STANTON — The idea of moving forward into the digital age has now officially become a reality for the Montcalm County Board of Commissioners as each member of the board will soon possess a wireless tablet device to use during meetings and on a daily basis.
With each commissioner sitting with their 139-page meeting packet before them at the Montcalm County Administration Building Monday afternoon in Stanton, members of the Montcalm County Board of Commissioners voted unanimously to do away with the paper packets and approved the purchase of wireless electronic tablet devices to use in order to replace the paper packets.
According to County Controller-Administrator Chris Hyzer, after the most recent Finance and Personnel Committee meeting, it was decided to bring the idea of electronic packets to the full board.
Currently each county commissioner receives an electronic packet via email and also receives a mailed paper packet.
“The committee felt in their discussions that it would be a cost savings to the county to look at the option of removing the paper packets,” Hyzer said.
Hyzer said factors included in the cost of the physical print packets include postage, paper, copying costs and personnel costs to copy the pages.
For packets to be mailed to the nine commissioners, including the cost of postage and personnel time to copy the packets, total costs were estimated at $185.03, or $16.82 per packet.
Over a period of 12 months, Hyzer said the total cost would be $2,220.31 on the year for just the monthly county commissioner meetings.
Including monthly committee meetings, another $1,097.68 would be added for an estimated total cost on the year to produce packets at $3,317.99
Moving forward with the vote, commissioners approved the purchase of wireless tablet devices, Apple iPads, at $450 per device.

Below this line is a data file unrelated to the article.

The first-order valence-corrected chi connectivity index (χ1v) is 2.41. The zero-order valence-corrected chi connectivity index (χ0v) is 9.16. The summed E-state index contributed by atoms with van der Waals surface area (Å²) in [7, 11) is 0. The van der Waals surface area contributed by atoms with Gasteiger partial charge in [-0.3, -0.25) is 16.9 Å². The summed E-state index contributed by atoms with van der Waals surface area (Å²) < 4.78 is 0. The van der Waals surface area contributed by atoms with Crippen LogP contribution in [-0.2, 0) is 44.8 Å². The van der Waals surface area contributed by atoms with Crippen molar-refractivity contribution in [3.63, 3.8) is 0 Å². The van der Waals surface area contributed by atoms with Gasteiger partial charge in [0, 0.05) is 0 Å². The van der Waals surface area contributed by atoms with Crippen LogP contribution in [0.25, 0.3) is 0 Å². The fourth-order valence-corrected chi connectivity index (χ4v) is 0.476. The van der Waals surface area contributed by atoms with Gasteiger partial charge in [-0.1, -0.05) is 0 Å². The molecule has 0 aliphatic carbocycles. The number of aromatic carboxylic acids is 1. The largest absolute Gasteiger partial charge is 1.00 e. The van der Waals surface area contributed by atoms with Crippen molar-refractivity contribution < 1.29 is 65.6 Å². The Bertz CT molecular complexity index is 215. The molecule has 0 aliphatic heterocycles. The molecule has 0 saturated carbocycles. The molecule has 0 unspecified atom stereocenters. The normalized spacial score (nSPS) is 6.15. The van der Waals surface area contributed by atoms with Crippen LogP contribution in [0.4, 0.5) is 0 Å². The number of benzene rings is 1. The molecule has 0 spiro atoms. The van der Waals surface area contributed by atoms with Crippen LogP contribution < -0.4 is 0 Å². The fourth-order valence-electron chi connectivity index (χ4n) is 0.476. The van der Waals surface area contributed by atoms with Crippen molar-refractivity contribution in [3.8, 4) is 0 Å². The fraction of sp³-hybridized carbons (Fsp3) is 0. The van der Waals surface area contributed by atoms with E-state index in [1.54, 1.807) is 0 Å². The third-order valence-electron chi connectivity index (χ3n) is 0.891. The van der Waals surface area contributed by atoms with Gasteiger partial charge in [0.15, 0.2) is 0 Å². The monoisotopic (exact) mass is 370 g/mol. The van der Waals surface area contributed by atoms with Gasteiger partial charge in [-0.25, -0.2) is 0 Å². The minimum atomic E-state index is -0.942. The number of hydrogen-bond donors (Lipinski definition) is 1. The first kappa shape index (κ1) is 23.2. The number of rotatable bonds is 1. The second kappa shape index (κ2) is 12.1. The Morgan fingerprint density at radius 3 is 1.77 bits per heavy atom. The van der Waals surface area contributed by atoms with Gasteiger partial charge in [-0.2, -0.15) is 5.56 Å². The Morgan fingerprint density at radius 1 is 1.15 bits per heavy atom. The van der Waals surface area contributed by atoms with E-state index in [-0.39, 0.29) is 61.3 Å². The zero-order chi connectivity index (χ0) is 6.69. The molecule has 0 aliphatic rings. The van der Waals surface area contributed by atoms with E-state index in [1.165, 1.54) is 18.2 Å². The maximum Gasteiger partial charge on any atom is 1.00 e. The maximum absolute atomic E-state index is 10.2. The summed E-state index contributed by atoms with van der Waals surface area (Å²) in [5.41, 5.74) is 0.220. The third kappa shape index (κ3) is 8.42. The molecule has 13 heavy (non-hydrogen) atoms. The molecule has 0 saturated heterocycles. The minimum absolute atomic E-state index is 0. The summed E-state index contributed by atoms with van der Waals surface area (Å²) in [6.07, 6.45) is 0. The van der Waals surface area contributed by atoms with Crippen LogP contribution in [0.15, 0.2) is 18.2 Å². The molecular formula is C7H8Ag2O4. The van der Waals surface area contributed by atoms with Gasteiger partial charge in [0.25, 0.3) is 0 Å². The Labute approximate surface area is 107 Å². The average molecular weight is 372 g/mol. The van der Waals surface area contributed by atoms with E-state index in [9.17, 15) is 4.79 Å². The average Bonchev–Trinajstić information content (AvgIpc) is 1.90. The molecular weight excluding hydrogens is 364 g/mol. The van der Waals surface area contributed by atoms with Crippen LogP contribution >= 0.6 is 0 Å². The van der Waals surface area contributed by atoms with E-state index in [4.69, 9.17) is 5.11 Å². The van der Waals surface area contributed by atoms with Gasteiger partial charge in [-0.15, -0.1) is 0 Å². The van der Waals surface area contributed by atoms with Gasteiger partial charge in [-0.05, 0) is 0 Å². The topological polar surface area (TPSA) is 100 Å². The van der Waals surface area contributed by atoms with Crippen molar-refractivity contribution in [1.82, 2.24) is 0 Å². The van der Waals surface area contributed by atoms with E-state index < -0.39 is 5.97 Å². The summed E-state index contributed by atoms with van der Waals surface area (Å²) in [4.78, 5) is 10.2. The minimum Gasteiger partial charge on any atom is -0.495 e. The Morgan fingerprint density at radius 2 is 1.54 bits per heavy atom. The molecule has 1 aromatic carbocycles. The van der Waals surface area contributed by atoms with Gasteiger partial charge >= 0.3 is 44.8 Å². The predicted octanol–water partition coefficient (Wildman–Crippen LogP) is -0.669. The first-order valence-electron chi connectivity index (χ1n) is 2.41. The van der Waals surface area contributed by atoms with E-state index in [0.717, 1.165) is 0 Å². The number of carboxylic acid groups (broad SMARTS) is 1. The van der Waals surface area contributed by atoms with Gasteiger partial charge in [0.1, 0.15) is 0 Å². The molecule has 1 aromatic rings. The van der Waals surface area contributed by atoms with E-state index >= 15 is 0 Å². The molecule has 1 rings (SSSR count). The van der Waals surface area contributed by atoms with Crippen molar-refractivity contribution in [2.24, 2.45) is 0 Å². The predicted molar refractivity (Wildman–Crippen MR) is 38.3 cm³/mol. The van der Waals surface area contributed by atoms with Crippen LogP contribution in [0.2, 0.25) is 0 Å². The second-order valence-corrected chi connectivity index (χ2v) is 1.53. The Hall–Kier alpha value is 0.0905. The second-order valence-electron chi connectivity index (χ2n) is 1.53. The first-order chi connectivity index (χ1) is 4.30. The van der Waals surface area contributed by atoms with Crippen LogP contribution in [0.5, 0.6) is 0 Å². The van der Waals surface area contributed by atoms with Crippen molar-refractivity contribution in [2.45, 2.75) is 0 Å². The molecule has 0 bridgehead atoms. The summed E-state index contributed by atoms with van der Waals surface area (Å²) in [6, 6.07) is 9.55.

The total cost to purchase 9 devices would be $4,050.
Hyzer said it would not take long for the devices to pay for themselves.
“Spending just over $4,000, we would see savings after 15 months of use,” he said. “You’ll have the device for at least four, if not five years. That’s at least two and a half years of savings for the county.”
Aside from the time spent to become acclimated with the new devices, Hyzer said the new devices will not create any additional work for the commissioners, aside from assuring that they work in a home environment that includes wireless internet.
He added that paper will still be used to print the meeting agendas, averaged around four pages, for commissioners to take notes on during meetings and to have available for the public.
County Commissioner Ron Retloff of Crystal said he was personally glad to see the board move forward with the decision.
“This is something that I’ve been trying to get us to move forward on for quite some time, to go paperless,” Retzloff said. “I started saving some of the packets at home and I have three or for boxes full of paper. I think to myself, how useless and what a waste.”
Commissioner Steve DeWitt of Coral was also glad to see the decision move forward, citing the savings for the county after the 15-month period it will take to pay off the devices.
“With five years of life out of these devices, and the breaking point being 15 months, you are talking three and a half years of profit after that and (saving paper in the process),” DeWitt said.